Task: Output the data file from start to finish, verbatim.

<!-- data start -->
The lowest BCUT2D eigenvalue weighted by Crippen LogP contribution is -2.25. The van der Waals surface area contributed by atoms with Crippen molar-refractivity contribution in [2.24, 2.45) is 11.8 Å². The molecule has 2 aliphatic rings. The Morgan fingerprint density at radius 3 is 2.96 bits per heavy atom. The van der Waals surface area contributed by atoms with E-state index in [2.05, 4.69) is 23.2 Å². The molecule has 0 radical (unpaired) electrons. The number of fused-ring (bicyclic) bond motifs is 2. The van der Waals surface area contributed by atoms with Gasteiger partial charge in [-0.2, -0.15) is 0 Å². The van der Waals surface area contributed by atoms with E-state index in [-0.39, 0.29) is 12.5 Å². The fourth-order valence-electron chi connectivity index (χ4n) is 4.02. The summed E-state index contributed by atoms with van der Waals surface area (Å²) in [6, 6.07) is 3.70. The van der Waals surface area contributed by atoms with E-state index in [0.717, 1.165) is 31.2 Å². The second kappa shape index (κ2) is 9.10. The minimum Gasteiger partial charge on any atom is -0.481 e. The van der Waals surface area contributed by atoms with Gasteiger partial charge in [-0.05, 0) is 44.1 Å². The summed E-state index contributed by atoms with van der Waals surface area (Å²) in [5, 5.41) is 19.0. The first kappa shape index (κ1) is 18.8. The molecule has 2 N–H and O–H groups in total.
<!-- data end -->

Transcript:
The lowest BCUT2D eigenvalue weighted by Crippen LogP contribution is -2.25. The van der Waals surface area contributed by atoms with Crippen molar-refractivity contribution in [2.24, 2.45) is 11.8 Å². The molecule has 2 aliphatic rings. The Morgan fingerprint density at radius 3 is 2.96 bits per heavy atom. The van der Waals surface area contributed by atoms with E-state index in [2.05, 4.69) is 23.2 Å². The molecule has 0 radical (unpaired) electrons. The number of fused-ring (bicyclic) bond motifs is 2. The van der Waals surface area contributed by atoms with Gasteiger partial charge in [-0.2, -0.15) is 0 Å². The van der Waals surface area contributed by atoms with E-state index in [-0.39, 0.29) is 12.5 Å². The fourth-order valence-electron chi connectivity index (χ4n) is 4.02. The summed E-state index contributed by atoms with van der Waals surface area (Å²) in [6, 6.07) is 3.70. The van der Waals surface area contributed by atoms with E-state index in [0.717, 1.165) is 31.2 Å². The second kappa shape index (κ2) is 9.10. The minimum Gasteiger partial charge on any atom is -0.481 e. The van der Waals surface area contributed by atoms with Gasteiger partial charge in [-0.05, 0) is 44.1 Å². The summed E-state index contributed by atoms with van der Waals surface area (Å²) in [5, 5.41) is 19.0. The first kappa shape index (κ1) is 18.8. The molecule has 2 N–H and O–H groups in total.